2,358 crowdsourcing and crowdfunding sites
The crowdsourcing and crowdfunding industry is picking up momentum at an exceptional rate. Validity of the models involved is now grounded in the ever-increasing size of the participatory crowd, the scale of the capital networks involved, and the unique value delivered to customers, communities, and investors alike. Astute expansion-stage venture firms are now decisively backing and further fuelling explosive high-growth in crowd-driven companies. With more than $280 million invested in 35 different crowdsourcing and crowdfunding platforms during 2011 — an average investment of $8 million per funding round — it is clear that the industry’s probationary period is over.
In a round up of this year’s major publicised investments in crowd-driven platforms, we consider how much money is being pumped into these models and innovations, who is receiving this rocket fuel, where it is coming from, and the implications for this disruptive industry.
Continuing to gain traction within the investment sphere, crowd-based platforms have already attracted over $52.8 million investment in December alone. At the beginning of the month, apps testing service uTest closed an oversubscribed Series D round of funding at $17 million, while the mobile patient and doctor Q&A platform HealthTap received $11.5 million. TaskRabbit, an online marketplace for outsourcing small jobs, garnered $17.8 million in a Series B round just last week.
Below is the full breakdown of widely publicised funding rounds closed by crowdsourcing and crowdfunding platforms over the last year. Source links direct to a published announcement source. Figures used in this editorial are best estimates only, and should be treated as such. There will certainly be some further undisclosed funding for 2011, and any updates or additions to the data below are much appreciated.
|99 designs||28.04.11||Series A||$35,000,000|
|Thumb / Opinionaided||02.03.11||Unattributed funding||$1,200,000|
Note: The information in the table has all been sourced via public sources. The Undisclosed entry reflects crowdsourcing companies that provided information to Crowdsourcing.org under NDA.
|TOTAL in 2011||$279,510,000|
|50% were Series A rounds|
|25% were Series B rounds|
|6.25% were Series D rounds|
|Total in Series A rounds||$118,550,000|
|45.4% of investment in 2011|
|Total in Series B rounds||$82,710,000|
|31.7% of investment in 2011|
|Total in Series D rounds||$54,000,000|
|20.7% of investment in 2011|
If you have any updates, changes or other information to add, contact us.
Capitalising on these young companies while they undergo intensive periods of initial development and expansion, 45.4% ($118.6M) of investment made this year was allocated in Series A rounds, while 31.7% ($82.7M) was attributed to Series B rounds, and 20.7% ($54M) to Series D rounds. The weighting of funds across these venture rounds reveals the predominance of early-stage capital being pumped into the crowd-based economy and is a demonstration of the confidence now being placed by forward-thinking investors in these crowdsourcing and open-innovation models. The investment community is starting to recognise the crowd-driven space as having high-growth potential, particularly regarding the transformative benefits for both public and private sectors in opening up their biggest challenges to the collective wisdom of the crowd.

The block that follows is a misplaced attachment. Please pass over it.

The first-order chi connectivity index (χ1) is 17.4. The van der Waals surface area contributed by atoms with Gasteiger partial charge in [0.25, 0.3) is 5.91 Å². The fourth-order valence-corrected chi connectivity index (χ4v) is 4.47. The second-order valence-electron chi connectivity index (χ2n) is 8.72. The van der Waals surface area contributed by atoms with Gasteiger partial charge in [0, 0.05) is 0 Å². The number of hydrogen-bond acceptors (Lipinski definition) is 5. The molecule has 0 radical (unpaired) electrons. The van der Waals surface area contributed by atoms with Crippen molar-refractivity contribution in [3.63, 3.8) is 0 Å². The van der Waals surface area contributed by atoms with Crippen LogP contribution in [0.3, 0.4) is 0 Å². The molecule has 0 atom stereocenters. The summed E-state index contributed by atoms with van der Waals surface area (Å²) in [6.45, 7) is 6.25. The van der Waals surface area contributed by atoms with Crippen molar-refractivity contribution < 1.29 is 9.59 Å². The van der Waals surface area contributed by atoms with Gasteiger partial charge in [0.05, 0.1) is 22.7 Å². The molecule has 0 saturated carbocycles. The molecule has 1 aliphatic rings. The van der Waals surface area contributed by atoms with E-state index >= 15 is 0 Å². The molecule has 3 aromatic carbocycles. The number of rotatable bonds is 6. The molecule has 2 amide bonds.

Predominantly Silicon Valley centric, the largest venture investments currently being made are in crowdsourcing, open-innovation, distributed knowledge, and crowd-labour spheres. Crowdsourcing helps to solve previously intractable issues by tapping into the power of the crowd and is already amplifying and accelerating progress in many spheres. The associated business models are being validated as reliable revenue-generators with disruptive implications. On the other hand, only five of the 31 crowd-driven platforms that attracted widely publicised investment this year were focused on crowdfunding, and the total value of capital raised by crowdfunding platforms accounted for only 10–13% of all funding allocated to crowd-driven platforms this year.
Crowdfunding has a remarkable potential to challenge traditional venture models, however, bypassing the conventional gatekeepers of investment and democratising capital allocation. As this radical form of financing gains further traction in the global economy, we can expect to see more investment in the crowdfunding models directly — and through crowdfunding platforms themselves. For instance, this month the crowdfunding platform MicroVentures used its own platform to successfully raise a funding round.
The unparalleled transparency afforded by leveraging collaborative practices and tools in crowd-driven models is increasingly welcomed by investors, as it leads to disruptive business implications and transformative innovations through new venture acceleration. Forward-thinking venture firms are starting to capitalise on the opportunity to break down traditional barriers in venture investment and to optimise returns in an environment that directly engages both entrepreneurs and investors. As these firms begin to demonstrate their willingness to participate in ownership within this sphere and large sums of capital get pumped into the crowdsourcing and crowdfunding economy, it seems probable that the high-growth trend will soar.
Weighing this year’s total investment in crowdsourcing and crowdfunding platforms, venture capitalists appear confident that crowd-driven business models will continue to grow in the coming months and years. Investors will likely inject even more than $280 million into crowdsourcing and crowdfunding ventures next year. Following the evolution and growing ascendency of such innovative platforms will not only be interesting to watch, but also to participate in as part of the crowd ourselves.